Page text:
Wednesday, October 20, 2010
We Want a Better World, Mo
Maureen Tucker, drummer for the Velvet Underground, just granted an interview about her political views and her relationship to the Tea Party.
In it, she mostly comes across confused and cynical, railing against "socialism" in nearly the same breath as complaining about the lack of increases in social security.
But she articulates a view that I think is emblematic of a lot of the conservative discourse, and that I think can't be answered by simply snarking on her.
Tucker starts out by saying that the government can't and shouldn't provide all things to all people, which is a fair, if not exactly full, statement to make. She talks about how when she was growing up poor, she didn't have TVs or Levis, a sidelong attack on what she sees as the entitlement of the younger generation.
Part of that can be understood just by noting that she's old, and that this is a complaint made by old people throughout history, that young people don't know how good they have it, that they're decadent and demand more and more. Monty Python riffed on this, as did Dana Carvey. It's a complaint that's been around since Plato, with Socrates declaring that the grasping nature of the young will always corrupt governments from generation to generation.
But to acknowledge that as a complaint, Tucker should also acknowledge that when she was younger, she wanted TVs and Levis. And also that the country is a better place for having enough of a surplus to provide TVs and Levis for the poor (and that's leaving off the fact that when she was young, TVs and Levis were the new hotness; it's not like the majority of welfare recipients have flatscreens). She says she survived, but survival is the barest measure of a society. We're better off with TVs and Levis, and companies that make TVs and jeans are better off for us having them down to the lower income brackets. You can live without them, and maybe should, but most people choose not to and we are better off economically for that.
Tucker then moves on to a litany that's got at its core an ignorance and distrust of government. Which is understandable, given that idealistic Democrats are disappointed with Obama, from his handling of health care to his continued privacy violations and failures on LGBT issues, and that Republicans are livid over attacks on their privilege and have an established media apparatus that's the very definition of sophistry. The Republicans have retreated to the same rhetoric they used to fight against Roosevelt and the New Deal, but Obama's no Roosevelt — there are no fireside chats to reassure the nation — and the American people have, by and large, forgotten that Republicans were wrong about the Great Depression and wrong about the recovery and that their positions remain wrong today.
Progressives are also hobbled by a generally disengaged populace, especially on the part of the poor. The shift toward suburbanization has meant that people are alienated from each other and harder to organize, and the very availability of the TVs Tucker complains about means that more leisure time is spent with entertainment than with organizing for solutions. This isn't a novel statement to make — the California Supreme Court decided in Pruneyard v. Robbins that the modern suburban anomie and alienation required a diminishment of private property rights for the health of democracy. (It goes without saying that property owners detest the decision.)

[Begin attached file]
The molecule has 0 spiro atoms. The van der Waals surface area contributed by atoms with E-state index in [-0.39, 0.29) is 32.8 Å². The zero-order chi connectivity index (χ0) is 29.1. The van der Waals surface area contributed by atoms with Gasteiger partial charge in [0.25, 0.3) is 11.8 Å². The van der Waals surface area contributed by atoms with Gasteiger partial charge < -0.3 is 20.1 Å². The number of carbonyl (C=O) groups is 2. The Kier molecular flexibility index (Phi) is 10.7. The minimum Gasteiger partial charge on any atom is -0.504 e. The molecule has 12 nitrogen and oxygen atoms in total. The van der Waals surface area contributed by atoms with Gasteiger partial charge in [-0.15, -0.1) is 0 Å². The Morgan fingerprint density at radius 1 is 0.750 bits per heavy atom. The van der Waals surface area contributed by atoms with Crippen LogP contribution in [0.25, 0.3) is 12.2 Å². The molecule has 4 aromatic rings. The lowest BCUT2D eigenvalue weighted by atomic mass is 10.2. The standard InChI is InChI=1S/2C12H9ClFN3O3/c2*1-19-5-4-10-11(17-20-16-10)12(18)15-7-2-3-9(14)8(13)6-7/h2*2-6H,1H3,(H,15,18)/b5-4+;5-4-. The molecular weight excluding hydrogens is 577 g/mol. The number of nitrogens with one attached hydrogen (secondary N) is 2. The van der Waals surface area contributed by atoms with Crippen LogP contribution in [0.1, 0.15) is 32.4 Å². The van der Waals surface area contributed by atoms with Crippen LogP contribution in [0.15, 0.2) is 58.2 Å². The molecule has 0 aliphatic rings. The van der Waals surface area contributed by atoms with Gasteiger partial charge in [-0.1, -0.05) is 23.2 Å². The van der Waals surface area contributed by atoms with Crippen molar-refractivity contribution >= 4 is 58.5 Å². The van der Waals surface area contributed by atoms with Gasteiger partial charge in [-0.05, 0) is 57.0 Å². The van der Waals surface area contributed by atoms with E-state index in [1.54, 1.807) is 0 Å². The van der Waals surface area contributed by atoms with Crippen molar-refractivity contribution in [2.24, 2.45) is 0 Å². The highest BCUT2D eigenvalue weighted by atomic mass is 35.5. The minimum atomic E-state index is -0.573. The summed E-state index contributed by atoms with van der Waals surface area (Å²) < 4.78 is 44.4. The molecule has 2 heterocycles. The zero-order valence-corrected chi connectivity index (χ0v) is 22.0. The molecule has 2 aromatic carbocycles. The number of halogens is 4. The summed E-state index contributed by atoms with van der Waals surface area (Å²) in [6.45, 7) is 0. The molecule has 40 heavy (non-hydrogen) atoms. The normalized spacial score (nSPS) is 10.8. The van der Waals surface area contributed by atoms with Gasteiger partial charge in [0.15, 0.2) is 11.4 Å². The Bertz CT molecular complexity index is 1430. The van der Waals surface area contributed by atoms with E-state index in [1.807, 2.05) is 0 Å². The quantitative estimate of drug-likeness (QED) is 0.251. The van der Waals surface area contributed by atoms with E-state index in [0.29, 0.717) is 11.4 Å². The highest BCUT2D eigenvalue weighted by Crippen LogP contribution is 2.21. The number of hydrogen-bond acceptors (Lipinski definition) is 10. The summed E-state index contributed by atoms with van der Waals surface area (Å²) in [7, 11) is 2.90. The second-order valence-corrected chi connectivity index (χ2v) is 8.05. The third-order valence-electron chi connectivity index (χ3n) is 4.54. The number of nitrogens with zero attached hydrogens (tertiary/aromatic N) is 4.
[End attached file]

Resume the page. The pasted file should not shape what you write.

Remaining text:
Rather than trying to explain to Tucker that there's no such thing as a donkey museum, at least not in the US, that the TARP bailouts actually started under Bush, that no one is saying that you can't fly a flag or sing the national anthem, or that many of her other complaints are based on nonsense, misinformation and ignorance, and that taxes for most folks have actually gone down since Obama's taken office, or that you can't decry name-calling in one breath while calling all politicians cheats and liars in the next without being at least a little hypocritical, it's worth making the case (again, I know, it seems to never be enough) that we are working for a more egalitarian and more free country and world.
The health care reform isn't perfect — I would have preferred a public option — but it's a good start, and without an organized, coherent left (which only seems to come from dire crises), it wasn't going to happen. But the health care reform we got despite the best efforts of the insurance lobby will still save billions of dollars and thousands of lives. The banking reform was also a good start, and the bailouts of the auto companies not only saved thousands of jobs, but have now essentially paid for themselves. These were real successes, and there's a real danger in allowing the narrative from the left to be one of dissatisfaction with all things, rather than recognizing the incremental nature of progress.
That's how we beat the Mo Tuckers, by articulating the better world we want and showing real progress toward it. People are scared now, people are scared over their health and money and the changes to their culture, but pretending it's worse now than in the 1970s or 1930s or 1890s or even 1840s is ahistorical nonsense and shows a naive view of history. It's better now, and it's better because some politicians really do want to make things better, and those politicians are the ones who we largely elected in 2008, and we're better for it.